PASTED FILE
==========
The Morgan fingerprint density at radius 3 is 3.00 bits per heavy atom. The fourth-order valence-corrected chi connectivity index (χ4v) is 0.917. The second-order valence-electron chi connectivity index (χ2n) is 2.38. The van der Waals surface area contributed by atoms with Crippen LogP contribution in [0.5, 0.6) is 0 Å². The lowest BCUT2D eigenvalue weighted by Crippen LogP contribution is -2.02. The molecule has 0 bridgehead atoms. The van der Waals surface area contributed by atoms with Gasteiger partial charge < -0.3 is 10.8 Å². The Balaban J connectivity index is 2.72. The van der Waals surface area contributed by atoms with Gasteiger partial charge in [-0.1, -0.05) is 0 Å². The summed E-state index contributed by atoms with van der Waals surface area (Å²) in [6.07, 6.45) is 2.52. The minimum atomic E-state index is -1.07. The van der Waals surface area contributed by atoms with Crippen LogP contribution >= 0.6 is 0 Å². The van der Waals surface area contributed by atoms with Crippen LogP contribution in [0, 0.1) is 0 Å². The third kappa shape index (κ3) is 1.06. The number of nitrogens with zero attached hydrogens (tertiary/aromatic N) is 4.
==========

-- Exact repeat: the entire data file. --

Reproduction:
The Morgan fingerprint density at radius 3 is 3.00 bits per heavy atom. The fourth-order valence-corrected chi connectivity index (χ4v) is 0.917. The second-order valence-electron chi connectivity index (χ2n) is 2.38. The van der Waals surface area contributed by atoms with Crippen LogP contribution in [0.5, 0.6) is 0 Å². The lowest BCUT2D eigenvalue weighted by Crippen LogP contribution is -2.02. The molecule has 0 bridgehead atoms. The van der Waals surface area contributed by atoms with Gasteiger partial charge < -0.3 is 10.8 Å². The Balaban J connectivity index is 2.72. The van der Waals surface area contributed by atoms with Gasteiger partial charge in [-0.1, -0.05) is 0 Å². The summed E-state index contributed by atoms with van der Waals surface area (Å²) in [6.07, 6.45) is 2.52. The minimum atomic E-state index is -1.07. The van der Waals surface area contributed by atoms with Crippen LogP contribution >= 0.6 is 0 Å². The van der Waals surface area contributed by atoms with Crippen LogP contribution in [0, 0.1) is 0 Å². The third kappa shape index (κ3) is 1.06. The number of nitrogens with zero attached hydrogens (tertiary/aromatic N) is 4.